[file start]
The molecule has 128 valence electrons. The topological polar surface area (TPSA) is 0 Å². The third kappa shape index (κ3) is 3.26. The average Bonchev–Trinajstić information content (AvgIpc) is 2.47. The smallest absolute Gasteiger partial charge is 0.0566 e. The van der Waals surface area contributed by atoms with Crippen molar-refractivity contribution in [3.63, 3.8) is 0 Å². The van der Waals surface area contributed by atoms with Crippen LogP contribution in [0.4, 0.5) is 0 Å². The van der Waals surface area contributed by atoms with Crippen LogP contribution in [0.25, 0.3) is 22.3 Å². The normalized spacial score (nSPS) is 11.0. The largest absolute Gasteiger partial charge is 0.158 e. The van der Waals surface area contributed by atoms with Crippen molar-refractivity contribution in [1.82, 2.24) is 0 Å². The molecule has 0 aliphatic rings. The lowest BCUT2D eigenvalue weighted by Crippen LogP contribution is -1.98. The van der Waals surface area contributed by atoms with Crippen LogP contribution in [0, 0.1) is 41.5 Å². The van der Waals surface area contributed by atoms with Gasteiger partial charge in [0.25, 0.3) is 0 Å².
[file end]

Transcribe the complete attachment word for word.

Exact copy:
The molecule has 128 valence electrons. The topological polar surface area (TPSA) is 0 Å². The third kappa shape index (κ3) is 3.26. The average Bonchev–Trinajstić information content (AvgIpc) is 2.47. The smallest absolute Gasteiger partial charge is 0.0566 e. The van der Waals surface area contributed by atoms with Crippen molar-refractivity contribution in [3.63, 3.8) is 0 Å². The van der Waals surface area contributed by atoms with Crippen LogP contribution in [0.4, 0.5) is 0 Å². The van der Waals surface area contributed by atoms with Crippen LogP contribution in [0.25, 0.3) is 22.3 Å². The normalized spacial score (nSPS) is 11.0. The largest absolute Gasteiger partial charge is 0.158 e. The van der Waals surface area contributed by atoms with Crippen molar-refractivity contribution in [1.82, 2.24) is 0 Å². The molecule has 0 aliphatic rings. The lowest BCUT2D eigenvalue weighted by Crippen LogP contribution is -1.98. The van der Waals surface area contributed by atoms with Crippen LogP contribution in [0, 0.1) is 41.5 Å². The van der Waals surface area contributed by atoms with Gasteiger partial charge in [0.25, 0.3) is 0 Å².